Christiane looks at why protesters are saying the World Cup only benefits outsiders.
On AMANPOUR today, from Port-au-Prince, Christiane Amanpour talks about the long road ahead for Haiti with the Prime Minister and two prominent journalists who have had their eye on the country for decades. Then, Christiane turns to a wide-ranging discussion with Britain’s Conservative Party leader, David Cameron, who, polls suggest, could defeat Gordon Brown in this year's election and become Great Britain's next prime minister. The conversation will touch on Britain’s role in rebuilding Haiti, his views on Afghanistan, Iraq and al Qaeda and his plan for dealing with Britain’s economic woes. Now here are some perspectives on some stories in the news today, beginning with Haiti.
Sr. Writer, AMANPOUR.
HAITI – Has the world fully grasped the enormity of the medical crisis facing Haiti after the earthquake?
- Basic medical supplies running dangerously low at hospitals and makeshift clinics more than two weeks after the quake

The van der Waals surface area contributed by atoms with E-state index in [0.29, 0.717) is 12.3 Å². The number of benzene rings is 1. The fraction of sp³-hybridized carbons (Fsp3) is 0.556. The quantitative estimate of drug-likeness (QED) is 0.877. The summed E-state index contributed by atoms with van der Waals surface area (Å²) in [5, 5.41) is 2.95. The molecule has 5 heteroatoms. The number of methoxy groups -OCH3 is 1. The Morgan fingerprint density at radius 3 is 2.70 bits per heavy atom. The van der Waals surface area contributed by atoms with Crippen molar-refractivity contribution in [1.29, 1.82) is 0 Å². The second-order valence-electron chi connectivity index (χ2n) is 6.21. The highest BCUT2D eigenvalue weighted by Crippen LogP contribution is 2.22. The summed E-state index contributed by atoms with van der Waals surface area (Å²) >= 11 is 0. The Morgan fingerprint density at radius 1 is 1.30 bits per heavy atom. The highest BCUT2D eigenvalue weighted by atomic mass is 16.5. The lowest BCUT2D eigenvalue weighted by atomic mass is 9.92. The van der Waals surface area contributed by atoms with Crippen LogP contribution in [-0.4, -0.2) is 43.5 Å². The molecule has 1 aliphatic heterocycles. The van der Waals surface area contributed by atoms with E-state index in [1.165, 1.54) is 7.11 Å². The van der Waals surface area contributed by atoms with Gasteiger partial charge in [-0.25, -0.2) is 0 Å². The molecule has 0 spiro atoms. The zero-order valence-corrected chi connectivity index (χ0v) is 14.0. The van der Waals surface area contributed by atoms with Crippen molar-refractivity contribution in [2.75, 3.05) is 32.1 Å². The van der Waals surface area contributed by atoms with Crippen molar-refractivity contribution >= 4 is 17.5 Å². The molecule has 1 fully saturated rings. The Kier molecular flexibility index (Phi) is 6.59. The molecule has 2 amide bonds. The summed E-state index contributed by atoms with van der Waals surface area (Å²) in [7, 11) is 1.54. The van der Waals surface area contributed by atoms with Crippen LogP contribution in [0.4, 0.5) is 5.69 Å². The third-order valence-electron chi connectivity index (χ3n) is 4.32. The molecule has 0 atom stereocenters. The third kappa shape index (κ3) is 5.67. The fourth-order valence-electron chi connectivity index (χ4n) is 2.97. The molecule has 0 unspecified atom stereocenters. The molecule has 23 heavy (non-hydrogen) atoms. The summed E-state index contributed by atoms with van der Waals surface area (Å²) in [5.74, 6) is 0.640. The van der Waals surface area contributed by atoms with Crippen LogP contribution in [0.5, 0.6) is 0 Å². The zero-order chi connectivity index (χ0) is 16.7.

- Some patients receiving treatment for serious injuries for first time since the disaster struck
- Aid workers say medical supplies are number three priority for distribution, after water and tents
QUESTION: Will there be a public health calamity in Haiti following the earthquake?
U.K. IRAQ INQUIRY – Will British people accept former Prime Minister Tony Blair’s justification for going to war in Iraq?
- Blair presents forceful defense of his decision to join U.S.-led war against Iraq in 2003
- Blair: 9/11 attacks dramatically changed risk assessments, raising concerns terrorists could get weapons of mass destruction from rogue or failed states such as Iraq
- Former PM said he had not determined from the outset that it was necessary to remove Saddam Hussein from power
QUESTION: Will the fallout from the Iraq inquiry make it much more difficult for British political leaders to support the U.S. in future military actions around the world?
TOYOTA RECALL – Will the massive recall of Toyota cars and trucks destroy the Japanese auto company’s reputation for reliability and safety?
- U.S. Congress says it will hold hearings on Toyota safety recalls over safety problems that potentially affect about eight million vehicles in North America, Europe, and China
- U.S. lawmakers want to hold hearing on “how quickly and effectively” Toyota dealt with complaints about sticking accelerator pedals and slipping floormats
- Washington Post: Toyota began facing complaints about runaway cars years ago, but did not install a “brake override” system even though several other carmakers were introducing that technology
QUESTION: Will this massive recall give other automakers, particularly Toyota’s battered American and European competitors, a chance to knock Toyota from the global Number One carmaker spot?